s we turn over our closets from summer to fall and decide how we want to dress for the new season, now is the perfect time to update that front-and-center accessory: Eyewear.
Shoppers have more style choices for specs and sunglasses than ever before, at prices ranging from $20 at discount online retailers to hundreds of dollars at boutiques.
Plastics dominate the eyewear market, with some designers adding patterns or mixing in other mediums to the frames to add interest.
For women, the Jackie Onassis look – glamorous, oversized frames in black or honey, without a lot of embellishment – are big for fall, says Jenna LaRoche, a spokeswoman for the Vision Council, a trade association based in Alexandria, Va.
Cat-eye frames for women are popular in a huge variety of shapes, from the small angular frames to the more rounded versions, LaRoche says. “There is such a huge variety (in cat-eye), that depending on your face shape, you can find something that works.”
For men, aviator styles are big for both sunglasses and regular glasses, especially in plastics.
“Geek chic” glasses with bold, bookish brow lines are big sellers, as are John Lennon-style round frames. But instead of being fashioned from metal, as Lennon wore, today’s men are buying them in more modern materials such as translucent plastics, LaRoche says.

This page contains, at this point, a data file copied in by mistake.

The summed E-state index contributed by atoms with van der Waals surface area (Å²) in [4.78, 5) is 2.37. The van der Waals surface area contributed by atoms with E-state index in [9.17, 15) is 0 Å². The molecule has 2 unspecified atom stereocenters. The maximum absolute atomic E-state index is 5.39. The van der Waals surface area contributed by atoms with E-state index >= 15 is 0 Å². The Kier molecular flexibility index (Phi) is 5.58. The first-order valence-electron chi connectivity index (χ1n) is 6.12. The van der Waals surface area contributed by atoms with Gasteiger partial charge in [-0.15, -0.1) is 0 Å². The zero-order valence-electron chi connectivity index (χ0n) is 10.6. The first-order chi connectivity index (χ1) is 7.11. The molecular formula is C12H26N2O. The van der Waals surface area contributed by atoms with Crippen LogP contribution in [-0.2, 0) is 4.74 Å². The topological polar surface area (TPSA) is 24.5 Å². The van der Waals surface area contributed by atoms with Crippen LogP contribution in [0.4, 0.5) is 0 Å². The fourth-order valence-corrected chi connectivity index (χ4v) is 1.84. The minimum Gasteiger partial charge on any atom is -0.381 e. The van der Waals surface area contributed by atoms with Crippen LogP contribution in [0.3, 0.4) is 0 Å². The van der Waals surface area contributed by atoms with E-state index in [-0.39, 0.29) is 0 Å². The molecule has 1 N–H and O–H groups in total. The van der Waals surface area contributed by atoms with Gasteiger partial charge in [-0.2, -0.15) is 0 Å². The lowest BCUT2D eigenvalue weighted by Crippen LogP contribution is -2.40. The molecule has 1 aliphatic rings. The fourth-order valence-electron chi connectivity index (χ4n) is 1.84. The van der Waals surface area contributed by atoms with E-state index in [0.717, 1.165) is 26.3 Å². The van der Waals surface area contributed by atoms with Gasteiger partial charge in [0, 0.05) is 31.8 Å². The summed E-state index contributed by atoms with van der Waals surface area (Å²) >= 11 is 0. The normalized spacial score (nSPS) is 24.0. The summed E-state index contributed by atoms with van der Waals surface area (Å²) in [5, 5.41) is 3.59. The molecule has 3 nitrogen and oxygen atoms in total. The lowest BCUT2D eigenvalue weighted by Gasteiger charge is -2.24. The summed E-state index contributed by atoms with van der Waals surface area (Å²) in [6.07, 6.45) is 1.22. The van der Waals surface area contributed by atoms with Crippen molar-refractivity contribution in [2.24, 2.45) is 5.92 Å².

Sure those glasses are a medical necessity, but don’t discount the impact a flattering frame can have on your face, says Wick Morgan, owner of The Spectacle eyeglass shop in Raleigh’s North Hills Mall.
“Someone will say, ‘I’ve never been complimented on my glasses, and I’ve been stopped three times today,’ ” Morgan says. “That’s the moment her glasses went from the necessity that they are to the accessory that they can be. … It’s brilliant to watch someone go from not really wanting to wear glasses to becoming someone who is excited about it.”